Twitter is finally giving you editable tweets… but only as part of its new test: Notes.

Notes are story posts on and off Twitter that can exceed 280 characters and include images, GIFs, embedded tweets, and videos. They can also, yes, finally, be edited before and after publication.

Twitter introduced the new feature on Wednesday in, naturally, its own note (opens in a new tab).

To be clear, Notes aren't exactly Tweets. They live in the Twitter timeline space, but long posts currently lack a number of basic Twitter features, including likes, retweets, and replies.

Also, your Notes collection will be stored in a separate Notes tab on your Twitter profile.

In the post, Twitter explains the rationale behind the introduction of Notes:

“Since the early days of the company, writers have relied on Twitter to share their work, get noticed, be read, create conversations—everything but the actual writing. With Notes, the goal is to fill that space. Missing and helping writers find whatever kind of success they want."

Since 2015, it is the home of @revue. As of today, @revue is now part of @TwitterWrite. 2022, XNUMX

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In some ways, it's less about making Tweets great and more about Twitter fully integrating Revue, the newsletter platform it acquired in 2021 (opens in a new tab).

In fact, Twitter changed the Twitter Review handle to @TwitterWrite to better align with the embedded notes.

If all of this sounds familiar, the whole endeavor might seem a bit, well, like SubStack. This is also probably intentional. Substack is a content platform that blurs the line between newsletters and online publishers. Build an extensive collection of bespoke media brands.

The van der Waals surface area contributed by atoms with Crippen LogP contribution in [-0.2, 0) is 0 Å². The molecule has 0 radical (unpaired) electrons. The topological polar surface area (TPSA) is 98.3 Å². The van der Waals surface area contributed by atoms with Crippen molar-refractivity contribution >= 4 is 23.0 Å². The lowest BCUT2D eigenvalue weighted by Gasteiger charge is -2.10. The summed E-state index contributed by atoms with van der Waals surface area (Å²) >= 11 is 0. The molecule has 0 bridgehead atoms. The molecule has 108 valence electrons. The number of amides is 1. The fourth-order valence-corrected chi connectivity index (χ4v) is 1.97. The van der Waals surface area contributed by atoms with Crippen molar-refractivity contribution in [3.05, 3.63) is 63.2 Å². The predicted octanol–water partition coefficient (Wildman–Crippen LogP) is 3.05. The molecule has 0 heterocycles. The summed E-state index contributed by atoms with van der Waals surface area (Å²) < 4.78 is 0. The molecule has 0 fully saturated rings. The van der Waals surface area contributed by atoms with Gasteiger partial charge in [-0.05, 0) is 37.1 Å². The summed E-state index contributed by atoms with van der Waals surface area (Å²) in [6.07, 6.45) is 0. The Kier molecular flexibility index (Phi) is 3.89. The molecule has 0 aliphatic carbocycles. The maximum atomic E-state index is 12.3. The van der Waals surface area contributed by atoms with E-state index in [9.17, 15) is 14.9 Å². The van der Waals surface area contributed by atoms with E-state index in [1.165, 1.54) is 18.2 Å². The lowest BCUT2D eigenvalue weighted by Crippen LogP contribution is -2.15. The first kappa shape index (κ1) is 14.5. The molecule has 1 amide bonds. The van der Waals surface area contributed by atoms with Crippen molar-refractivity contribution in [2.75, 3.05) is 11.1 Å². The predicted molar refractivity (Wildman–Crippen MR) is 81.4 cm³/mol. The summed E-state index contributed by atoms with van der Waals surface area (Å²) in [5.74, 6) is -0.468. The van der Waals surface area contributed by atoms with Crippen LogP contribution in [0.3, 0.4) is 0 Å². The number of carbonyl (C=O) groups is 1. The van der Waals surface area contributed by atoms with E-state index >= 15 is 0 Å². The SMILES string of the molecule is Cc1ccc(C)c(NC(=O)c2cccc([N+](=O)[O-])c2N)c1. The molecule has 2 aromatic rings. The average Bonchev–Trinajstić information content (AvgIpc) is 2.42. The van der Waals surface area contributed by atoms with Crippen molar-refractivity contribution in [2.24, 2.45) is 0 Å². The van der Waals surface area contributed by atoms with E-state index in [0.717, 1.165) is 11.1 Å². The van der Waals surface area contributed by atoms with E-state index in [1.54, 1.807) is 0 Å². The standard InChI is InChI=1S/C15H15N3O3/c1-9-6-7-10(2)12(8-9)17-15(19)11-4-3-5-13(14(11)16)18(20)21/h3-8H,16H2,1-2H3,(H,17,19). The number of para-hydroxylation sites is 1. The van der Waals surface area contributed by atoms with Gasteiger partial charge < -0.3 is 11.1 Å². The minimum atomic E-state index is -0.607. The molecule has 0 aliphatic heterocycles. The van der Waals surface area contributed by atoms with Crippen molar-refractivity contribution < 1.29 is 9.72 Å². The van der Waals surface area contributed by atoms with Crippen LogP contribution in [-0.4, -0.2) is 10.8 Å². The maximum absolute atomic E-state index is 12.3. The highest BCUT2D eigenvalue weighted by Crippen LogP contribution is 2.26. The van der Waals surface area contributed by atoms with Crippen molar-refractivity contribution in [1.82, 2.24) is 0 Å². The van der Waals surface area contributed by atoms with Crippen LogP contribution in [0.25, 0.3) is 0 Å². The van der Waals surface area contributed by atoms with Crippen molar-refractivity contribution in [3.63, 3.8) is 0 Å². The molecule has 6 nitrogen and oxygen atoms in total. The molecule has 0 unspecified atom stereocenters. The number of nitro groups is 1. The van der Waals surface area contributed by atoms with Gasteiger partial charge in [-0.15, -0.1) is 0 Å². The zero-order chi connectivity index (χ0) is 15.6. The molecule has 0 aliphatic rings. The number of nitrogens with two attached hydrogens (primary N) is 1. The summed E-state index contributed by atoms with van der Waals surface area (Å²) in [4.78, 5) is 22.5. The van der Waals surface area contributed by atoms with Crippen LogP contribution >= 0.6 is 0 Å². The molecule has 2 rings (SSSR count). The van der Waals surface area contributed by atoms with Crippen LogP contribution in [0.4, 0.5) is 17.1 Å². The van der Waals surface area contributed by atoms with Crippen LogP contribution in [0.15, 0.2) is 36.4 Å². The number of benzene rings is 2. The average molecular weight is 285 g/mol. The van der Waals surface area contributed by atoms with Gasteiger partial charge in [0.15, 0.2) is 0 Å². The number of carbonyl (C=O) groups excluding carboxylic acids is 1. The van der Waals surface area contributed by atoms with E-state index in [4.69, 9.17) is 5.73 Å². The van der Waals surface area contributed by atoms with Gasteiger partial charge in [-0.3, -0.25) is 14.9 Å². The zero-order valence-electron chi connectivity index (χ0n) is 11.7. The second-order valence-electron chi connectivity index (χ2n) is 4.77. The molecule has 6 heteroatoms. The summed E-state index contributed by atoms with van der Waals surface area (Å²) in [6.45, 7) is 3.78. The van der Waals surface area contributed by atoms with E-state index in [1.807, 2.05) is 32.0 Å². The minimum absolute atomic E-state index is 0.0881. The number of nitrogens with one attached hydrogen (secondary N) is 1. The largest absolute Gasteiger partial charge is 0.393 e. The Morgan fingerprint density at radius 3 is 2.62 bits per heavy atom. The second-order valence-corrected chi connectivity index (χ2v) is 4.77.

Twitter has a lot more voices on its platform, but, so far, all of them have been limited to 280-character Tweets or massive Threads, which Twitter, by the way, isn't giving up. They could use Twitter's Revue newsletter platform, but Revue isn't necessarily as well known as SubStack. With Notes, Twitter can bring the big content scene to its most popular space.

The fact that there will now be something on Twitter where you can post (or post) and then edit is a big deal. We know Twitter is working on better ways to allow editable Tweets. Maybe Notes will let you try some ideas.

It's not like it's a blanket test. For the next two months, Notes will only be available to a small group of writers in the US, Canada, UK, and Ghana. Twitter has not identified any of these perpetrators. Personally, I hope it includes Active Tweeter and Horror Master Stephen King (opens in a new tab).

As of this writing, potential Twitter owner Elon Musk has yet to comment on the availability of the Notes.

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